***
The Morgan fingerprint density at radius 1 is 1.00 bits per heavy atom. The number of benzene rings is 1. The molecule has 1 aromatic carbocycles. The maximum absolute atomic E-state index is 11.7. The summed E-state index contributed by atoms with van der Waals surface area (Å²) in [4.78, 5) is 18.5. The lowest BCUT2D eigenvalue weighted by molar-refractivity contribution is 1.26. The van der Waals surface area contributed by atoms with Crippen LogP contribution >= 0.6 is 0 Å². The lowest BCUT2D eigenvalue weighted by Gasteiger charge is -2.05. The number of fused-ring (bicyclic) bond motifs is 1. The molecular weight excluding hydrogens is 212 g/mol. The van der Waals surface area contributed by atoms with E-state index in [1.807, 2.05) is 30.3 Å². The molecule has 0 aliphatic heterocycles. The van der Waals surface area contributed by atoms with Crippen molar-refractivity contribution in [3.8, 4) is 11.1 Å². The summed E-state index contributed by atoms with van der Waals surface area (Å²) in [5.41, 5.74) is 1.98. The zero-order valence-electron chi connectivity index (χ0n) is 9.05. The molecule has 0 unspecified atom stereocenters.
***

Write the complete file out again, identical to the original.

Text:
The Morgan fingerprint density at radius 1 is 1.00 bits per heavy atom. The number of benzene rings is 1. The molecule has 1 aromatic carbocycles. The maximum absolute atomic E-state index is 11.7. The summed E-state index contributed by atoms with van der Waals surface area (Å²) in [4.78, 5) is 18.5. The lowest BCUT2D eigenvalue weighted by molar-refractivity contribution is 1.26. The van der Waals surface area contributed by atoms with Crippen LogP contribution >= 0.6 is 0 Å². The lowest BCUT2D eigenvalue weighted by Gasteiger charge is -2.05. The number of fused-ring (bicyclic) bond motifs is 1. The molecular weight excluding hydrogens is 212 g/mol. The van der Waals surface area contributed by atoms with E-state index in [1.807, 2.05) is 30.3 Å². The molecule has 0 aliphatic heterocycles. The van der Waals surface area contributed by atoms with Crippen molar-refractivity contribution in [3.8, 4) is 11.1 Å². The summed E-state index contributed by atoms with van der Waals surface area (Å²) in [5.41, 5.74) is 1.98. The zero-order valence-electron chi connectivity index (χ0n) is 9.05. The molecule has 0 unspecified atom stereocenters.